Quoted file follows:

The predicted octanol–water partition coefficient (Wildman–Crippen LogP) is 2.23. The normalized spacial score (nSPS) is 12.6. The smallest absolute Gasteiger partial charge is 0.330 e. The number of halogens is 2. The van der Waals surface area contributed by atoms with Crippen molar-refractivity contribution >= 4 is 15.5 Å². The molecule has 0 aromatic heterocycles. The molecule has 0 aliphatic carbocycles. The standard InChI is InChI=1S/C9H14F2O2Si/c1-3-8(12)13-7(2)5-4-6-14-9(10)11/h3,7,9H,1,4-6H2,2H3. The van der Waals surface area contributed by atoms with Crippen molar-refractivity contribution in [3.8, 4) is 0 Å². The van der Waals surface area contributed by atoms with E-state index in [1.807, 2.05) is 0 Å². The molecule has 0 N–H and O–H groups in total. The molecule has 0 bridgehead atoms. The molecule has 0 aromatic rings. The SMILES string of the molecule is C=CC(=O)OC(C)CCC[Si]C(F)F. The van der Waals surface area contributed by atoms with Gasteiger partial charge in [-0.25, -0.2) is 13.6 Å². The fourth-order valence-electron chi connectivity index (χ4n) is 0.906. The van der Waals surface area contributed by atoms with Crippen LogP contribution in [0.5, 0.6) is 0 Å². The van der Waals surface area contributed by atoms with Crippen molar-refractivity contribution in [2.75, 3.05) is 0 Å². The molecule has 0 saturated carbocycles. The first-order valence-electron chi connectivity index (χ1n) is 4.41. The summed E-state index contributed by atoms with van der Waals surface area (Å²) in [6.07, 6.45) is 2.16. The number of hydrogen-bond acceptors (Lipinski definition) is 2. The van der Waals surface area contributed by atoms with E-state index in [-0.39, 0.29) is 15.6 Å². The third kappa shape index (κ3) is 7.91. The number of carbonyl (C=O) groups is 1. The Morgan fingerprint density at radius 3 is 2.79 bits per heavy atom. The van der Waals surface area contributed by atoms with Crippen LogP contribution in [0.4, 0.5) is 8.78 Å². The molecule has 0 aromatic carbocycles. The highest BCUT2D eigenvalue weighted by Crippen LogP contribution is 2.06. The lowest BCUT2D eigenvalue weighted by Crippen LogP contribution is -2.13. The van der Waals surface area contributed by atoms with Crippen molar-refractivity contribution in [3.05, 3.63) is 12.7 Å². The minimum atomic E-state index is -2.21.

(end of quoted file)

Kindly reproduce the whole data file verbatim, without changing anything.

The predicted octanol–water partition coefficient (Wildman–Crippen LogP) is 2.23. The normalized spacial score (nSPS) is 12.6. The smallest absolute Gasteiger partial charge is 0.330 e. The number of halogens is 2. The van der Waals surface area contributed by atoms with Crippen molar-refractivity contribution >= 4 is 15.5 Å². The molecule has 0 aromatic heterocycles. The molecule has 0 aliphatic carbocycles. The standard InChI is InChI=1S/C9H14F2O2Si/c1-3-8(12)13-7(2)5-4-6-14-9(10)11/h3,7,9H,1,4-6H2,2H3. The van der Waals surface area contributed by atoms with Crippen molar-refractivity contribution in [3.8, 4) is 0 Å². The van der Waals surface area contributed by atoms with E-state index in [1.807, 2.05) is 0 Å². The molecule has 0 N–H and O–H groups in total. The molecule has 0 bridgehead atoms. The molecule has 0 aromatic rings. The SMILES string of the molecule is C=CC(=O)OC(C)CCC[Si]C(F)F. The van der Waals surface area contributed by atoms with Gasteiger partial charge in [-0.25, -0.2) is 13.6 Å². The fourth-order valence-electron chi connectivity index (χ4n) is 0.906. The van der Waals surface area contributed by atoms with Crippen LogP contribution in [0.5, 0.6) is 0 Å². The van der Waals surface area contributed by atoms with Crippen molar-refractivity contribution in [2.75, 3.05) is 0 Å². The molecule has 0 saturated carbocycles. The first-order valence-electron chi connectivity index (χ1n) is 4.41. The summed E-state index contributed by atoms with van der Waals surface area (Å²) in [6.07, 6.45) is 2.16. The number of hydrogen-bond acceptors (Lipinski definition) is 2. The van der Waals surface area contributed by atoms with E-state index in [-0.39, 0.29) is 15.6 Å². The third kappa shape index (κ3) is 7.91. The number of carbonyl (C=O) groups is 1. The Morgan fingerprint density at radius 3 is 2.79 bits per heavy atom. The van der Waals surface area contributed by atoms with Crippen LogP contribution in [0.4, 0.5) is 8.78 Å². The molecule has 0 aromatic carbocycles. The highest BCUT2D eigenvalue weighted by Crippen LogP contribution is 2.06. The lowest BCUT2D eigenvalue weighted by Crippen LogP contribution is -2.13. The van der Waals surface area contributed by atoms with Crippen molar-refractivity contribution in [3.05, 3.63) is 12.7 Å². The minimum atomic E-state index is -2.21.